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Half full demijohn, will it cause issues in secondary fermentation?

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ringmany

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Hi everyone,

I've been making some Plum wine. I've reached the secondary fermentation stage, so I've moved my wines into two, 1 gallon demijohns. There's less liquid than I thought there would be, so I wasn't able to fill the demijohn all the way.

Here's a photo showing them both:



So both are around 3/5 full. I've been reading up online about whether the demijohn not being full is going to cause issues, such as oxidisation etc.

It's a plum wine with Nottingham Danstar yeast, currently brewing at 18 degrees. If I move all of the liquid into one demijohn, then the remaining one only has 1/4 full, so I felt it was best to try and make them as equally filled as possible. I can hear one of them still bubbling ever so slightly.

I don't want to simply fill 1 one of them, because then I'll waste quite a bit, and I can't fill it with much else because it will dilute it.

Do you believe this is going to cause issues for me? It needs to remain like this for at least 2 weeks, then 3 weeks in another demijohn once racked. Any suggestions how to improve this setup, as I'm getting mixed signals as to whether this is going to cause oxidation.

Thanks.
 

Arne

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Leave them like they are. When they get done fermenting, transfer them to one jug with airlock. What is leftover stick in another bottle and either airlock it or stick in a refrigerator. Get a hydrometer and use it instead of useing a timeline to know what is going on with your ferment. It should work out fine for you. And welcome to the forum. Arne.
 

Scooter68

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Need to find yourself some smaller carboys. 1/2 gallon, 1.5 liter, etc. Look for ones that your airlock can be used on. That way you can minimize headspace. Typically if I end up with 1 3/4 gallons I put it into a 1 gallon, 1/2 gallon and a couple of 16 oz glass screw-top bottles I found. That way I have full containers and a way to top off when the time comes to do so. I can put a partial into the fridge like Arne mentions, without an airlock after fermentation is completed.

Once I'm into secondary fermentation I prefer to have as little headspace as possible since the foaming and heavy gas production is pretty much over. It's not that oxidation is a threat when fermentation is going on but just as a practice to always eliminate headspace when possible.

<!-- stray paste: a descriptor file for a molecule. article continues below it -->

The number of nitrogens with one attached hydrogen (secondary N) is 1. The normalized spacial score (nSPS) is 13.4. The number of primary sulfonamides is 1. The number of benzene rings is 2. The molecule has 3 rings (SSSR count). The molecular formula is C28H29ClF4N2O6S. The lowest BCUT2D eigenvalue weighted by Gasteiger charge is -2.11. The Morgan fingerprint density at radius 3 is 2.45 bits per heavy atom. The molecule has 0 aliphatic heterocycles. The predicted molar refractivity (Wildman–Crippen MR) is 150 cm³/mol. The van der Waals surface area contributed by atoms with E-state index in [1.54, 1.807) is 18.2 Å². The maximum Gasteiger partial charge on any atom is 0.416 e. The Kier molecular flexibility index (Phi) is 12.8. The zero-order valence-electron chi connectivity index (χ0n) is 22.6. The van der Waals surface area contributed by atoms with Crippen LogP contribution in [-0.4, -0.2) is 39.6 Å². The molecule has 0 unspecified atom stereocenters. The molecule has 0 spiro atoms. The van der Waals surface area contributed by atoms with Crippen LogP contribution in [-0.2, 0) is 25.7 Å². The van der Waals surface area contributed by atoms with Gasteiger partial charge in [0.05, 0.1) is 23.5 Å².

mainshipfred

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Donatelo

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Sour Grapes, that is a good tip. I'll bet a lot of people didn't know that.!

Ringmany, leaving a carboy with headspace is less than desirable, but as the guy said "it will still be okay. Like Scooter68 said.
If those are plastic jugs, be certain to handle them as little as possible. The plastic jugs contract when you handle/squeeze them and if not careful you can suck the liquid in the airlock down into your wine. Its best to set them in a dark place and not touch.
 

ringmany

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Thanks for the replies everyone,

I decided to buy a smaller demijohn and transfer the wine contents across to be safe. There's a lot less headspace now:



I wanted it to be a little closer to the top, but sadly there wasn't enough. I didn't want to dilute with water or add plum juice from the store in case something was contaminated.

It's been in my room at 18 degrees for another 24 hours, sadly I haven't seen / heard any bubbling from either of them. Hopefully it isn't stuck in the secondary fermentation. I took a gravity reading at the start and after I transferred:

Starting: 1.074
Transfer to demijohn: 1.020

I'm using the Nottingham Danstar ale yeast to speed up the process, so it won't be as high ABV as regular wine, but it will brew faster.

I'll give it some more time and hopefully the secondary fermentation kicks in. Do you think that head space is enough, or does it need to be filled in more? Cheers.
 

Johnd

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Thanks for the replies everyone,

I decided to buy a smaller demijohn and transfer the wine contents across to be safe. There's a lot less headspace now:



I wanted it to be a little closer to the top, but sadly there wasn't enough. I didn't want to dilute with water or add plum juice from the store in case something was contaminated.

It's been in my room at 18 degrees for another 24 hours, sadly I haven't seen / heard any bubbling from either of them. Hopefully it isn't stuck in the secondary fermentation. I took a gravity reading at the start and after I transferred:

Starting: 1.074
Transfer to demijohn: 1.020

I'm using the Nottingham Danstar ale yeast to speed up the process, so it won't be as high ABV as regular wine, but it will brew faster.

I'll give it some more time and hopefully the secondary fermentation kicks in. Do you think that head space is enough, or does it need to be filled in more? Cheers.
When fermentation has ceased and CO2 is no longer protecting your wine, the proper head space for the glass jug on the left, would have the level of the liquid 1/2' - 3/4' from the underside of your cork bung, well up into the neck of the container. Vessels like the one on the right are more difficult to manage, as they don't have a narrow neck, resulting in more airspace, even when it's close to the underside of the airlock.
 
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